Tag: lunch

Dimer Jhuri Torkari (Scrambled Egg Curry)

Dimer Jhuri Torkari (Scrambled Egg Curry)

They say “Sunday ho ya Monday, roz khao aande” and I follow them. My family has the custom of not saying no to eggs. My husband loves egg and can choose egg over any dish, any day. I often cook egg curry and try to […]

 
Hansher Dim Kosha (Bengali Style Duck Egg Spicy Curry)

Hansher Dim Kosha (Bengali Style Duck Egg Spicy Curry)

Hansher Dim Kosha has always been my hot favourite and it’s such a dish which is actually close to my heart as it reminds me of Pishimoni. Among all the other awesome dishes the genius lady used to cook, this dish in particular had been […]

 
Chingri Macher Malaikari / Chingri Macher Malai Curry (Bengali Style Prawn with Coconut Milk)

Chingri Macher Malaikari / Chingri Macher Malai Curry (Bengali Style Prawn with Coconut Milk)

Often cooked with Golda Chingri (jumbo prawn), this malaikari or malai curry can be cooked equally well with small or medium sized prawn as well. This is a royal and rich dish with coconut milk that plays the trick. This dish is creamy and flavorful and goes fantastically well with gorom bhat (steamed rice). The mild yet rich taste of this curry happened to be the hot favourite of Britishers as well. Since the spiciness is drastically mellowed down with coconut milk, this dish does not taste as hot and spicy as any other typical Bengali dish.

See Other Prawn Recipes Here

It is said that chingri mach (prawn or shrimp) is for Ghoti (origin of West Bengal) and Ilish or Hilsha is for Bangal (origin of East Bengal). But this is not true always. I, being a hardcore Bangal, is a die-heart fan of chingri mach. I love chingri mach in any form or on any day and every day. Though, words fall short when I describe my love for Ilish mach, but, I love chingri as well.

“Malai” actually means “cream”, but, this dish does not contain any cream rather than the creamy coconut milk. It is said that this dish has its origin in Malaysia and the term “malai” is actually “malay” of Malaysia. This is a traditional dish and often cooked in Bengali weddings and festivals. Though this curry can be prepared with any type of prawn, but, the most preferred are large and medium sized prawn. Pishimoni used to add grated coconut in this curry while Maa cooks it only with coconut milk. I like Maa‘s version more and thus, I always cook it the way Maa does. Also, I have seen Maa using posto bata (poppy seed paste) and thus, I follow the same.

Today, I made this amazing dish on my sister’s demand and as usual, she loved it. You can make this curry with or without gravy. Adjust the water accordingly. I like it with gravy and thus used a little more water while making it. With that said, here’s the recipe of Chingri Macher Malaikari for you all.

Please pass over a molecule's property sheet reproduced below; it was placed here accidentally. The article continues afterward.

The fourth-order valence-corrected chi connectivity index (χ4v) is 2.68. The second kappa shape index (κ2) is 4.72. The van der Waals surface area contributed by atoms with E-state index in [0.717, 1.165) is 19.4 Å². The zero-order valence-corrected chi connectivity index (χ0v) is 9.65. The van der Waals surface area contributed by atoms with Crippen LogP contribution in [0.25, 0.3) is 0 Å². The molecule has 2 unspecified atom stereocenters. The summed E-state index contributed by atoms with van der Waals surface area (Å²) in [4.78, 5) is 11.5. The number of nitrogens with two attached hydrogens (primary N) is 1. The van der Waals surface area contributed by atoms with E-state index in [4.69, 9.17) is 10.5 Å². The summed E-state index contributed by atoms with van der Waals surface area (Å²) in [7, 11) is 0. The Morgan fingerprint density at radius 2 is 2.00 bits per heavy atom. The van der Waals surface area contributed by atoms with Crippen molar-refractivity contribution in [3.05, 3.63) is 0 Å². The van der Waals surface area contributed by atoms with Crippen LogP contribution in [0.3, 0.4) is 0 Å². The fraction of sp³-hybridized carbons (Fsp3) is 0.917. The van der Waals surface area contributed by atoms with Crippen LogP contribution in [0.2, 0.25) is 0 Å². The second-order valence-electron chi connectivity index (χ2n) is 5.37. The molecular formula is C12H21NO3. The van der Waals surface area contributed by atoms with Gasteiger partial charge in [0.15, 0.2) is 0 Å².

Ingredients:

  • 500 gm prawn (jumbo or medium)
  • 1 cup (200 ml approx) coconut milk
  • 3 table-spoon posto bata (poppy seed paste)
  • 1 large onion, finely chopped
  • 6 green chillies, slitted from middle (adjust according to your tolerance)
  • 1 tea-spoon ginger paste
  • 1 tea-spoon garlic paste
  • 1.5 tea-spoon turmeric powder (1 + 1/2)
  • 1 tea-spoon coriander powder
  • 1 tea-spoon cumin powder
  • 1/2 tea-spoon red chilli powder (optional)
  • 1/2 tea-spoon Kashmiri red chilli powder
  • 1/2 tea-spoon garam masala powder
  • as required oil (any oil) to fry the prawns
  • 3 table-spoon mustard oil
  • 1 table-spoon ghee
  • 1.5 cup warm water
  • salt, according to taste

For Tempering:

  • 2 bay leaves
  • 1 cinnamon stick (1 inch)
  • 4 cardamom, crushed
  • 4 cloves
  • 1 javitri

Method:

  • Cut the prawns keeping the head and tail intact. However, the choice is all yours. If you want you can discard these parts.
  • Wash and rub the prawns with 1 tea-spoon turmeric powder and little salt. Marinate for 30 minutes.
  • Heat oil in a pan and fry the prawns until they turn golden yellow. Remove and keep aside.
  • Now, heat mustard oil and ghee together in a pan and temper with the ingredients mentioned in For Tempering section. Allow them to splutter.
  • Add chopped onion and sautè until it turns golden brown. (Tips: while sauteing the onion, add few pinches of salt or sugar to make it brown fast).
  • Now, add ginger-garlic paste, 1/2 tea-spoon turmeric powder, coriander powder, cumin powder, red chilli powder, Kashmiri red chilli powder and required salt. Sprinkle a little water and stir for 3 minutes on low flame or until you stop getting the raw smell of the spices.
  • Add posto bata and mix well.
  • Add warm water and cover the lid. On a medium flame, bring it to a boil.
  • Now, add the fried prawns and give a quick stir.
  • Add coconut milk and again, mix well. Cover the lid and lower the flame. On a low to medium flame, cook for 10-15 minutes or until the prawns are done properly. Do not overcook the prawns.
  • Open the lid and sprinkle garam masala powder. Turn off the flame.
  • Your Chingri Macher Malaikari is ready to be served now.

If you wish you can garnish it with 1 table-spoon fresh coconut milk just before serving. Serve this dish with piping hot rice. I have seen people eating this with roti/chapatti, though, I don’t recommend it. This goes best only with gorom bhat.

Enjoy this authentic Bengali delicacy and do drop me a comment giving your feedback about this recipe. You can also tag me on Instagram using the handle @when_a_bong_cooks.